Comprehensive Plan Updates

Because a little planning never hurt

PEC believes that the Comprehensive Plan is a community’s most important document regarding land use, growth, development, transportation, and resource utilization. These documents are the road map for the future for our counties, towns and cities—something we all have a stake in.

Our staff follows Comp Plan updates and revisions in our nine-county region closely, and we’re currently keeping a sharp eye on the process in Culpeper, Fauquier and Orange Counties.


Culpeper’s Comprehensive Plan will be going through revisions in 2014. Here are some aspects of the plan that Culpeper citizens may be inter­ested in:

  • When it comes to housing, Culpeper’s Plan needs to catch up with the times. The cur­rent Plan predicts rapid population growth in the County through 2030. Yet, since the reces­sion, growth has dropped off dramatically. Moreover, future housing demand in Culpeper will likely be very different from the low-density, cul de sac subdivisions that were once the norm. There will be more young adults and more senior citizens, and both groups are likely to favor denser, mixed-use development. The County may want to revisit the Future Land Use Map to try to identify areas that are already slated for growth and would be suit­able for high-density homes and shops rather than low-density sprawl.
  • As for transportation, the big question is the Western Outer Loop—particularly whether the County will build the section between Rixeyville Road and Sperryville Pike. While congestion is an issue in the Town of Culpeper, the current plan for the Loop may do more to stimulate development than ease congestion. Furthermore, the town is about to build an Inner Loop that will have the same purpose and is in a better location. The County’s Plan also calls the second leg of the Loop (linking to Rt. 29) “problematic” since it would be built on agricultural land that is also near a source of drinking water.


Fauquier County is currently updating its Comp Plan. We’ve compiled the list below to highlight key points of the Plan that our staff will be keeping an eye on—and we hope you will too:

The Opal Service District Plan update
The Opal Steering Committee has developed a draft plan for the Opal Service District, and it’s ready for public review. PEC supports the proposed layout of the land use plan—which includes cost-effective transportation infrastructure. However, we are concerned about:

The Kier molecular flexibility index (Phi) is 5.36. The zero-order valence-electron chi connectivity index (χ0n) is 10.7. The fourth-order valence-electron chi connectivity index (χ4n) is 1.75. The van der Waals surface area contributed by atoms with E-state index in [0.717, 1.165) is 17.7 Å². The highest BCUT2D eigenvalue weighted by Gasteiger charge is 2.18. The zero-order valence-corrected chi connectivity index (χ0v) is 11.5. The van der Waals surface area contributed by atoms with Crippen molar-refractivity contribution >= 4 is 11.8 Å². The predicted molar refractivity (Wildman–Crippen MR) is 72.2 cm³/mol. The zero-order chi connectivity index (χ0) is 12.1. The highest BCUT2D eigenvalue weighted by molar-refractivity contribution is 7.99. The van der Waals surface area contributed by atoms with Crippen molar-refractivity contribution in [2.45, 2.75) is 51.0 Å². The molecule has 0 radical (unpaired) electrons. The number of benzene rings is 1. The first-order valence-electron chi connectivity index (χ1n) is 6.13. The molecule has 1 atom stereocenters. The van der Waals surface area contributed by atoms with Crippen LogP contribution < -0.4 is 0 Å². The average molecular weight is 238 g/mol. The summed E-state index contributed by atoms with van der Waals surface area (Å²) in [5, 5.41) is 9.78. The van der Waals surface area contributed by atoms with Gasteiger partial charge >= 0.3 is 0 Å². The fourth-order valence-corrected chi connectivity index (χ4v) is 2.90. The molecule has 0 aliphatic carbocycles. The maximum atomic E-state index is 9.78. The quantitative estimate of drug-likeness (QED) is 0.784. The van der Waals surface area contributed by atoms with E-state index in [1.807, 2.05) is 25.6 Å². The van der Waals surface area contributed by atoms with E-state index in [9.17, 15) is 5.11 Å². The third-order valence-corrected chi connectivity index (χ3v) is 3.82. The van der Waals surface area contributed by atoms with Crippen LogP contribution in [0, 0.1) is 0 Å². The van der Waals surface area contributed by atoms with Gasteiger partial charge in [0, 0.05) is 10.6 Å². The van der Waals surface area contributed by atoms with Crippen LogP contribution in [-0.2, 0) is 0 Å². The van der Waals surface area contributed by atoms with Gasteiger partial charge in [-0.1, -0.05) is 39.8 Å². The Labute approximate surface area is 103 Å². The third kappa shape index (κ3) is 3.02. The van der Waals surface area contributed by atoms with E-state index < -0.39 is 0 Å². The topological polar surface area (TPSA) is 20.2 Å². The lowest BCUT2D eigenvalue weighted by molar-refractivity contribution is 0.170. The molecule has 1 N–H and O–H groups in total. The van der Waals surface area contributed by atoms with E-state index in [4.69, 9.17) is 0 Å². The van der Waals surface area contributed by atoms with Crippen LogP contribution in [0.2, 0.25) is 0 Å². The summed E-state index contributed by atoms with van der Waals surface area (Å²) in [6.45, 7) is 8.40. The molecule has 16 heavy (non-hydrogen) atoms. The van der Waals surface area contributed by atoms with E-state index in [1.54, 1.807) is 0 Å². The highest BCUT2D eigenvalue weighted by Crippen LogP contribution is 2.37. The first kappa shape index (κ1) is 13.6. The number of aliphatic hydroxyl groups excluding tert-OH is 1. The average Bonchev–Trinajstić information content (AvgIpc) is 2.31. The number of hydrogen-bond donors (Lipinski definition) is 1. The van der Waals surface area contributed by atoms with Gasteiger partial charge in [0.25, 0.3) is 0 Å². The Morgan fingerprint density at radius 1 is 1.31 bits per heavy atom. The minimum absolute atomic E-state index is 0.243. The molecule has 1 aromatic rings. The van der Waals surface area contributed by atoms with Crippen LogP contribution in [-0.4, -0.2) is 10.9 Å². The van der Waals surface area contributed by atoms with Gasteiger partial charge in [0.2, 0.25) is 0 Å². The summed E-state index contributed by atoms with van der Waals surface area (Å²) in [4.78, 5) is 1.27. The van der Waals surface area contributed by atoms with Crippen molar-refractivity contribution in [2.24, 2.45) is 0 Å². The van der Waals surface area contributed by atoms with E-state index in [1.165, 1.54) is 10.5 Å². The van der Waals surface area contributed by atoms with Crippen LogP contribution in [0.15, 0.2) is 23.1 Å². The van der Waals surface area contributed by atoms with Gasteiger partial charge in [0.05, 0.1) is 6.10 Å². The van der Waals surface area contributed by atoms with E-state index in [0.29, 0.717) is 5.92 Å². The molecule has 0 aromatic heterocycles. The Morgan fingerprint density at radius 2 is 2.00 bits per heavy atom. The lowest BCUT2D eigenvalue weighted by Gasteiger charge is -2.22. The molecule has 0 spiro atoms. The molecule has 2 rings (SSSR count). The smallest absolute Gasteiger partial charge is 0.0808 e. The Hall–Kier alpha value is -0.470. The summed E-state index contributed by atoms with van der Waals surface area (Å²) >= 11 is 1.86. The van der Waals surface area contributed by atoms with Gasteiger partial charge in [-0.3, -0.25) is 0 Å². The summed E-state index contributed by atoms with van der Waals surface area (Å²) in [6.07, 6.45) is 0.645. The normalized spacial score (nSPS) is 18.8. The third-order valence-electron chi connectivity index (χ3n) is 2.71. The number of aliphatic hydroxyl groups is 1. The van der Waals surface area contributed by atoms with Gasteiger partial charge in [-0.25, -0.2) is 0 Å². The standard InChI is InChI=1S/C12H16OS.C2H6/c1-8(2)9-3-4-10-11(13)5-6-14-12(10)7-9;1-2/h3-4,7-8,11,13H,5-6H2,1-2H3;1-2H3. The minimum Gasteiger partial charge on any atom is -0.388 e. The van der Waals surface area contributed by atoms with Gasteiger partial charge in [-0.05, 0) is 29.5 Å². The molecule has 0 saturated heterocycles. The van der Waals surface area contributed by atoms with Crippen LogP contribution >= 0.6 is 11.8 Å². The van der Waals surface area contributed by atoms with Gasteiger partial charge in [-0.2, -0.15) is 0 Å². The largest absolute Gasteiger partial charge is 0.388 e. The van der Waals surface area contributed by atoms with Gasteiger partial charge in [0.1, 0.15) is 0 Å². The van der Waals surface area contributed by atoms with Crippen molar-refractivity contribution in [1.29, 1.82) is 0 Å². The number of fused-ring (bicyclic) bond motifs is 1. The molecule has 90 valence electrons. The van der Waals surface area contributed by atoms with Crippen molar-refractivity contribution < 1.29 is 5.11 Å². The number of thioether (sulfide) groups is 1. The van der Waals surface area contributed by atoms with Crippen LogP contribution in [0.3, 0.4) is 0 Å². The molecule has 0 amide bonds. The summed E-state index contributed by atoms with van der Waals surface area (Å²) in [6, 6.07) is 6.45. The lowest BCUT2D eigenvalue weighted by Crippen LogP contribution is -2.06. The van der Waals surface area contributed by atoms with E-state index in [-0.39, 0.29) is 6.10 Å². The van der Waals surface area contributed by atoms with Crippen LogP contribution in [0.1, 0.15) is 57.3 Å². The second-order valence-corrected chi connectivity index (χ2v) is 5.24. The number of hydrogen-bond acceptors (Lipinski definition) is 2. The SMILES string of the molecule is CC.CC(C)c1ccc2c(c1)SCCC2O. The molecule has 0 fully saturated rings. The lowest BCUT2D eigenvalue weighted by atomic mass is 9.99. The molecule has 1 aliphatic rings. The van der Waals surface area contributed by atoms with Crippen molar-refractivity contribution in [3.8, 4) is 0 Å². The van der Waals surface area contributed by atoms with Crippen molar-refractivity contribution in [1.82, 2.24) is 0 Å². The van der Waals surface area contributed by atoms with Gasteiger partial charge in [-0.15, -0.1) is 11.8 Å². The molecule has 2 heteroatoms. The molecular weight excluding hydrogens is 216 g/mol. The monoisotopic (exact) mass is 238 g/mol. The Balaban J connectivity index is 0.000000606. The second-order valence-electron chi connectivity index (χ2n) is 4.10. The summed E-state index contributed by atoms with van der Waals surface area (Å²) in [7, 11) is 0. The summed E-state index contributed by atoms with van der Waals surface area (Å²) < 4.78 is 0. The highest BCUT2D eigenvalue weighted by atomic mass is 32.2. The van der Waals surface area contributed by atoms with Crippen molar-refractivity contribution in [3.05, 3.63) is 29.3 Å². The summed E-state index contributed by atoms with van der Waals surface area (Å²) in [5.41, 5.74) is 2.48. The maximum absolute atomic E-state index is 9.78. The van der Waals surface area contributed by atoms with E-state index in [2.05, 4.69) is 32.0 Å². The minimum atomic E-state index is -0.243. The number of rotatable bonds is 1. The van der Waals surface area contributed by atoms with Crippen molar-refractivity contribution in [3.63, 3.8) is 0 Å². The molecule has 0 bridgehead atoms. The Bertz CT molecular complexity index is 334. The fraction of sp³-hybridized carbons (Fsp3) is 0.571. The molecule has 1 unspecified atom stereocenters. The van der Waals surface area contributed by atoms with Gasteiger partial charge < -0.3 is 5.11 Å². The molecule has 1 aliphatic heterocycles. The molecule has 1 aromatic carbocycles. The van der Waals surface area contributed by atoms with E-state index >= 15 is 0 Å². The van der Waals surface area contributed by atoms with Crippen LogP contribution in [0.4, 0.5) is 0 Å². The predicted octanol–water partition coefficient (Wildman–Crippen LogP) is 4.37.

1. The unnecessary expansion of the Opal Service District. The draft plan would expand the service district by an additional 100 acres, which is not necessary when the current 853 acres are largely undeveloped.
  2. New zoning districts that would eliminate special exception and permitting requirements. This would reduce the number of opportunities for public input about potentially highly-impact land uses.
  3. The lack of a planning to provide adequate water service in the district. A planned well will provide water for the residential, commercial and industrial development in the service district. As planned, however, the 6.5 million dollar well will only provide about half of the water needed for future development. The Board will be looking at the plan in early 2014, and there will be public hearings. We will keep citi­zens updated as times and dates are solidified.

New Baltimore Service District’s Transportation Plan 
A draft transportation plan for the New Baltimore Service District presented last spring wasn’t widely accepted by the community. The draft is currently being reviewed, discussed and amended in response to concerns—work that we expect to carry on through the winter. If you’d like to add your voice, the County is collecting online survey responses from stakeholders. You can find the survey on our web­page:

The Natural and Historic Resource Plan update
This part of the Comp Plan provides the frame­work to preserve Fauquier’s scenic landscapes and rural character. The County had initial meetings to gather citizens’ input in Marshall, Warrenton, and Bealeton. There will be additional meetings in the coming months, but the County is also trying to get feedback through the online surveys. You can find links to these surveys at PEC’s website:


Orange County’s Board of Supervisors is considering a draft plan that calls for major development along Rts. 20, 15, and 3—as well as increased residential and commercial devel­opment on agriculturally zoned land. If adopted, this plan could negatively impact housing values, future tax rates, and the rural nature of this county.

Orange County residents speak out

These changes concern many Orange County residents, a point that was made clear at the County’s public hearing in October. Over 120 people attended the Tuesday night meeting—more people than there were seats! More than 60 citizens spoke, and the vast majority were against the pro­posed changes to the Comp Plan. They argued for stronger protection of our agricultural resources, limiting the growth areas, and greater public input during the planning process.

Thanks to these active and concerned citizens, the Board of Supervisors voted unanimously to table the issue until their meeting on December 17th. It’s unclear whether they will make any substantial changes to the draft before this meeting. PEC encourages citizens to continue to let the Board know that we need a plan that truly reflects the vision of the community rather than the interests of the developers. PEC’s staff will continue to keep residents updated as we approach the December meeting. If you have any questions in the meantime, contact PEC’s Dan Holmes at

This article was featured in our Winter 2013 member newsletter, The Piedmont View.